At this point, if I were a naturalist, I would just say that some other embodied intelligence is responsible for the two phenomena, and that they evolved somewhere else. Of course, we wouldn’t have any direct evidence for those aliens.

  3. John Pryce says:

    The best argument against ID is atavisms, which don’t make sense except in light of the notion that there were earlier versions of the same creatures that lived under different conditions.
    Atavisms such as the 5-gene sequence necessary for synthesizing ascorbic acid (or vitamin C); the human genome contains this sequence, but it’s BROKEN. God choosing not to give us this ability is explainable, but how do you explain his giving us a BROKEN gene sequence?
    Another is the fact that one human chromosome (I think chromosome 2) has an extra non-functional telomere, which is the mid point where chromosomes form to make a pair. This is believed to be the fusion of the chimpanzee chromosomes 11 and 12 (I think it was those), which explains why we have 46 and they 48. Why would God give us something that looks so much like evolutionary evidence, right in our genome?

    • John Pryce says:

      Oops. Sorry, I got the second atavism right, but I described it wrong. The telomere appears at the END of the chromatid, not at the midpoint. The rest was essentially correct: Chromosome #2 (I think it’s 2) has a defunct ENDPOINT in the middle of the chromatid, and the other chromosome pairs don’t, thus indicating that this chromosome pair was formed by the fusion of two existing pairs.

      • John, you don’t understand what intelligent design is. Intelligent design is compatible with common descent. Intelligent design argues for intelligent causes being the best explanation of specific phenomena, but not everything in biology requires intelligent causes to explain, e.g. bacterial resistance. The two most common arguments for ID are the origin of life and the Cambrian explosion. So giving an argument for common descent doesn’t affect that. BUT I like your argument, and that’s why I approved it.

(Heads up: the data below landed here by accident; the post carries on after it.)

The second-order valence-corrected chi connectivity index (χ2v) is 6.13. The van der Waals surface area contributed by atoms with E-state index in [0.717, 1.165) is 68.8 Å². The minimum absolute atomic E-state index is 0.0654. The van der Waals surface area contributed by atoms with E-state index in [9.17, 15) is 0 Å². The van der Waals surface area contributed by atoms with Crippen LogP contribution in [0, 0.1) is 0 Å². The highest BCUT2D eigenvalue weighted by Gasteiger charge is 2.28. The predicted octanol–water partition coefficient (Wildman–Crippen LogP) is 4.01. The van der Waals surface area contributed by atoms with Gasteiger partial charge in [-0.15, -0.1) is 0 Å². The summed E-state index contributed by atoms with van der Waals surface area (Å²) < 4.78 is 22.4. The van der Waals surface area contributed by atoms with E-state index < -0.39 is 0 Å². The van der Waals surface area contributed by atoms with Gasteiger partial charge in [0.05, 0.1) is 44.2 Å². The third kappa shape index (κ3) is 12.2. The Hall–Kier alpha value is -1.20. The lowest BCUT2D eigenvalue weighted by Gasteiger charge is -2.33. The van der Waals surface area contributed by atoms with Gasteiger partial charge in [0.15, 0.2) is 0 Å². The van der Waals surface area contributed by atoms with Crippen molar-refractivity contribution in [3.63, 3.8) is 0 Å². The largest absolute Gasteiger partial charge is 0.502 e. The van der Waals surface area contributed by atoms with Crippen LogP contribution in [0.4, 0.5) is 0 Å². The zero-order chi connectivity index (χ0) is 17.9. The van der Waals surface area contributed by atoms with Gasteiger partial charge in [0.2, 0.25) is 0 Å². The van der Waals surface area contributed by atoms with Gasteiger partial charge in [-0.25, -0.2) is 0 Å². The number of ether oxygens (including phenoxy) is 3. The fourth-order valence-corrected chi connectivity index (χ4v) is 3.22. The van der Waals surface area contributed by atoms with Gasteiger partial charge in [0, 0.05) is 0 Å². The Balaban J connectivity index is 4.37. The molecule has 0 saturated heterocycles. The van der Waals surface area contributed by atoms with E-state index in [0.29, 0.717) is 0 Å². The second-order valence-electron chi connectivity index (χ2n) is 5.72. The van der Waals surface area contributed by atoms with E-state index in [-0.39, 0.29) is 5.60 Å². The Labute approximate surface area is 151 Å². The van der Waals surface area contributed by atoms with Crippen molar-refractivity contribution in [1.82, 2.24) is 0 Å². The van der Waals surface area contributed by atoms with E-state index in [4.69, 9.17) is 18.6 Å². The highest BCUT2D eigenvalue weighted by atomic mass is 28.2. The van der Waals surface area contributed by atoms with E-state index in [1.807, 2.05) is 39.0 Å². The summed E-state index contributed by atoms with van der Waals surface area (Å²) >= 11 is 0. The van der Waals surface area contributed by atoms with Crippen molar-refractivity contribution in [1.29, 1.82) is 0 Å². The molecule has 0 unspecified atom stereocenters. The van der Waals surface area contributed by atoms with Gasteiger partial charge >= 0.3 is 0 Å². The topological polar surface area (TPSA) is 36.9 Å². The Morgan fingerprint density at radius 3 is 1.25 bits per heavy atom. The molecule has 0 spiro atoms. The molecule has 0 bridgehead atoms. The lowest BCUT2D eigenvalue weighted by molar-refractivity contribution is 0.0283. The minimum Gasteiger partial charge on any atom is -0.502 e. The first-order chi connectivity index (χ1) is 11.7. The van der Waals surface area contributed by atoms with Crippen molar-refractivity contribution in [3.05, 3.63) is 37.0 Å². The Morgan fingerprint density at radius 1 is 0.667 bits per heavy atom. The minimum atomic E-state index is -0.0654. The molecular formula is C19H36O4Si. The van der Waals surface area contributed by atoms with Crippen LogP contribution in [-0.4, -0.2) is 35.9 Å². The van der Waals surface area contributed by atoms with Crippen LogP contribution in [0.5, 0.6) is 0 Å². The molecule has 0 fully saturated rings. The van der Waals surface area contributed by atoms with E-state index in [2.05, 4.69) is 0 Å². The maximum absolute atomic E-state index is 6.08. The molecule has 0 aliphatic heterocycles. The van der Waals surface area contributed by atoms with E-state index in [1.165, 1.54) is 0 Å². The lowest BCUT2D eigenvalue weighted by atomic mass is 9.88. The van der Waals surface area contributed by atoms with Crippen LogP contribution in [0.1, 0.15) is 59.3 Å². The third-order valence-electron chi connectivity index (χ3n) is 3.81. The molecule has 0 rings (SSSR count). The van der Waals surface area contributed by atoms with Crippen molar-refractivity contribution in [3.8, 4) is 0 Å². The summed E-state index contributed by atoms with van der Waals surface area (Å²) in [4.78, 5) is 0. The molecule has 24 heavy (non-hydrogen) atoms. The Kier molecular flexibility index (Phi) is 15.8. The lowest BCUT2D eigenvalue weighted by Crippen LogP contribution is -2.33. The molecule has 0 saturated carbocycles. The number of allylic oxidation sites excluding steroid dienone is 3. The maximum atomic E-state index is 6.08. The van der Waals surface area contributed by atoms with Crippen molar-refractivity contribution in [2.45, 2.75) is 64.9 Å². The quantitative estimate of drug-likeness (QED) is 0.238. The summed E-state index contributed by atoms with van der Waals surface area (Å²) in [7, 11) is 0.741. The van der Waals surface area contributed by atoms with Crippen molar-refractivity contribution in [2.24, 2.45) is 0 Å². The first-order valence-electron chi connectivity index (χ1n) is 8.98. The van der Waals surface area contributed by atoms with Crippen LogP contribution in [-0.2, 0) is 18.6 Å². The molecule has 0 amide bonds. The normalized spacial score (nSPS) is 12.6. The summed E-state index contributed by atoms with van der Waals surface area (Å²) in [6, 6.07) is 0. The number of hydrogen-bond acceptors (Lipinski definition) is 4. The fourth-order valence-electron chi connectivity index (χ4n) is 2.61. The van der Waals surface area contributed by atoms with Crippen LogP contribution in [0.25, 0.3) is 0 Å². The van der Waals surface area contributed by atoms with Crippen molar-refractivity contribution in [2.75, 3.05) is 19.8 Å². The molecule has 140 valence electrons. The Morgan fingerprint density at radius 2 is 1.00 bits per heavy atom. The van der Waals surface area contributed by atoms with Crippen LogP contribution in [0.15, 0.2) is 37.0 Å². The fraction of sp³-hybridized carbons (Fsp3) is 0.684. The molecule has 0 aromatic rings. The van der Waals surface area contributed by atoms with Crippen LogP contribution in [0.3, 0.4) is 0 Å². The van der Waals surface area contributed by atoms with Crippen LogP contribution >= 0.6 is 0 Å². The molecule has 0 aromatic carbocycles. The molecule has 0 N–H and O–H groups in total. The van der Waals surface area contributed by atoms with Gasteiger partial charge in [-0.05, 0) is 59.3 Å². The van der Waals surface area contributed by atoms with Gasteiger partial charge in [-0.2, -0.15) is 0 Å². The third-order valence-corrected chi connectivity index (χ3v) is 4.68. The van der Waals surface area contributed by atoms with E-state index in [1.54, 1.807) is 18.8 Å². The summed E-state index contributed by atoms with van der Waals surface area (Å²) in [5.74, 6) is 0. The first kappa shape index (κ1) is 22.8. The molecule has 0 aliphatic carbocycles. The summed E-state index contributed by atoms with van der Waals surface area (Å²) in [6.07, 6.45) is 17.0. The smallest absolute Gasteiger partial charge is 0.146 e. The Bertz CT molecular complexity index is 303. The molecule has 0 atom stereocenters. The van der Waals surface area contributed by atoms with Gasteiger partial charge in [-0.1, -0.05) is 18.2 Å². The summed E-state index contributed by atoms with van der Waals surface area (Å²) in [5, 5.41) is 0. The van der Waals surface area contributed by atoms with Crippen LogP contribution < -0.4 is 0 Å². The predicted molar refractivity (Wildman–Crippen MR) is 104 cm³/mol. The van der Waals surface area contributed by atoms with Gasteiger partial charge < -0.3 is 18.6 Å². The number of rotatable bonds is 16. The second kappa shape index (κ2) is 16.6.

• John Pryce says:

          If your definition of ID is that evolution happened but God was guiding it the whole time, that’s… okay with me. It doesn’t seem very Biblical to me, but I’m cool with that.

          That must mean, however, that you reject Michael Behe’s definition of ID then? And you reject the argument from irreducible complexity?

          And finally, the Cambrian Explosion took place over 30 million years, and -more importantly- the Earth was teeming with life already before that. The CE is the era where enough hard body parts – of the type likely to survive decomposition long enough to fossilize – evolved; it was not the origin of life nor the origin of species, and it was NOT the beginning of evolution either. That happened at the formation of the first single-celled organism with a nucleus.

          So why you would regard that as evidence of Intelligent Design is unclear, given that we actually do know that life existed beforehand.

          And while the origin of life is as yet unknown, the Watson&Crick experiment in the 50s proved that the building blocks of life – amino acids, the basis of proteins – could and would form spontaneously under certain natural conditions. Whether this is how life formed or not is irrelevant: it establishes that at least one of the necessary steps for the genesis of life (double entendre intended) could have happened without supernatural help.